Others have been speaking up on this issue. For reference, please see the following:

Don't Support the Troops by Brandon J. Snider
There’s a tendency in libertarian circles to think that radical criticism of supposed sacred cows will prove to be disastrous to the future of the movement. I look at it differently. I think the other side should be ashamed of themselves, and we should encourage such shame with our rhetoric. We should not apologize for our views; we should make the statists apologize. We are libertarians, they are totalitarians; is this not correct? When I see libertarians Supporting the Troops! and reserving criticism for policy-makers, I see this view in practice. Yet Supporting the Troops! is a distinctly collectivist idea. Self-sacrifice for the state – is there any principal more anathema to individualism?

I Don't Support the Troops by John DeHope
The troops want to kill people, and I want them to not. They want to overthrow other people’s governments, and I want them to mind their own business. They want to be career soldiers, and I want them to get real jobs. They want a government paycheck, and I want them to work in private industry. Is it any wonder that I don’t support the troops? Do you?

Perpetuating War by Exalting Its Sacrifices II by Sheldon Richman
To sobering effect, Richman juxtaposes a passage from the film "The Americanization of Emily" alongside a recent AP photo of another grieving widow and fatherless toddler.

I realize this opinion will win me few friends or supporters but I welcome all comments here, pro and con...

Saturday, February 04, 2006

sorry for the delay...

I promised an update regarding Joel Stein's "I don't support the troops" column and it's still coming. I got about 90% of the way through it on Wednesday night when I started feeling ill...and I haven't seen daylight since. Been completely waylaid by flu-like symptoms -- fever, chills, body aches, weakness, congestion, etc. I felt like I was cut open and had all my soft tissue replaced by Ziploc bags stuffed full of cold jelly. For the last 72 hours or so I've been in lockdown/quarantine mode and haven't even had the wherewithal or concentration necessary to post even this meager update until now.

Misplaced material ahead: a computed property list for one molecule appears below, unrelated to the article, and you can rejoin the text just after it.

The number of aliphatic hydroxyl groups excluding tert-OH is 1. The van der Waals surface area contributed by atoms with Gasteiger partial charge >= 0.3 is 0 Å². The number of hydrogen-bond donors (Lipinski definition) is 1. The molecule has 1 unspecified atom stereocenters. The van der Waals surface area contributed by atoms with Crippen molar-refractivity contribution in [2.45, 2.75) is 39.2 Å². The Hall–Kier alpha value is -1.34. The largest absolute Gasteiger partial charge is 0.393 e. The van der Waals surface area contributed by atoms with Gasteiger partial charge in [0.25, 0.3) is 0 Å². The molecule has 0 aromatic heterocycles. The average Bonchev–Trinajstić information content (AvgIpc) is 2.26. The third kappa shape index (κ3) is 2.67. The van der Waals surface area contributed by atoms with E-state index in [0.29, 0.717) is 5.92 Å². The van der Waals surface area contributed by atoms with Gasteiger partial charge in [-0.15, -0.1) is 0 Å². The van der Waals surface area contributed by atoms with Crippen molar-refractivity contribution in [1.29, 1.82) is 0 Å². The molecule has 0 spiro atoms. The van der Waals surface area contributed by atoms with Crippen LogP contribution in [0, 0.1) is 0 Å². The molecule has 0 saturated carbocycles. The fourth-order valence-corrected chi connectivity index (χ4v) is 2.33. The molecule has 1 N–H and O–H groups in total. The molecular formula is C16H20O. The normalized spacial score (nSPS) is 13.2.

But I'm finally starting to feel human again and I hope to have that Stein update posted by tomorrow afternoon. A few other quick things:

•I know it's hip to trash "Saturday Night Live" but there have been some genuine bright spots this season. I'm looking forward to tonight's episode, which features a power packed, high-wattage star combo -- Steve Martin hosts for the 14th (!) time and is joined by musical guest Prince. Maya Rudolph returns from maternity leave, and Tracy and I eagerly anticipate a "Prince Show" skit that features the real Prince and Beyonce Knowles (don't forget, she's in the new "Pink Panther" film with Steve Martin).


UConn 88, Indiana 80. I think the Huskies are starting to hit their stride. They were impressive today. Down early, 29-20, in a hostile environment, it would have been easy for the team to wilt or otherwise let this one get away. But they never looked rattled -- they kept their composure, worked the half-court offense, and took control of the game by being patient and playing UConn basketball: owning the boards and tenaciously contesting every shot. The frontcourt played another great game and Rudy Gay is growing comfortable in his role as the go-to guy. To borrow a Coach Calhoun phrase, this team has a chance to be special.


I'm not a huge football fan but I must admit to having totally bought into the civic religion of Super Bowl Sunday. The whole day is just one big damn party -- what's not to love? I'll post something more substantive tomorrow, including picks and hopefully a review of the best and worst commercials after the game. But I can't wait for kickoff...

Wednesday, February 01, 2006

quick update

Yes, I'm still alive and no, I didn't abandon my blog. For one thing, I just got back into town Monday night after a weekend in Florida. For another, a lot's been happening lately, most of it exciting. I'm not at liberty to discuss details right now (ooh, mysterious!) but hopefully I'll have something to report soon. Anyway, look for a substantive update later tonight.

State of the Union, meh. Didn't watch it. Was at Jeffrey's drowning season-ending sorrows with my hockey teammates (we lost our playoff game, 4-3). I'll check a transcript of the SOTU later but, really, why bother? The whole exercise is a self-congratulatory circle jerk. Bush squints his beady little eyes into the TelePrompter and mouths the usual platitudes and buzzwords penned by his speechwriters. Eff it.

Though news gets stale quickly in the blogosphere, I did have some thoughts on Joel Stein's controversial "I don't support the troops" column. The teaser: I support Joel Stein (shocker, that).

OK, gotta go to work. Hope everyone has a great day...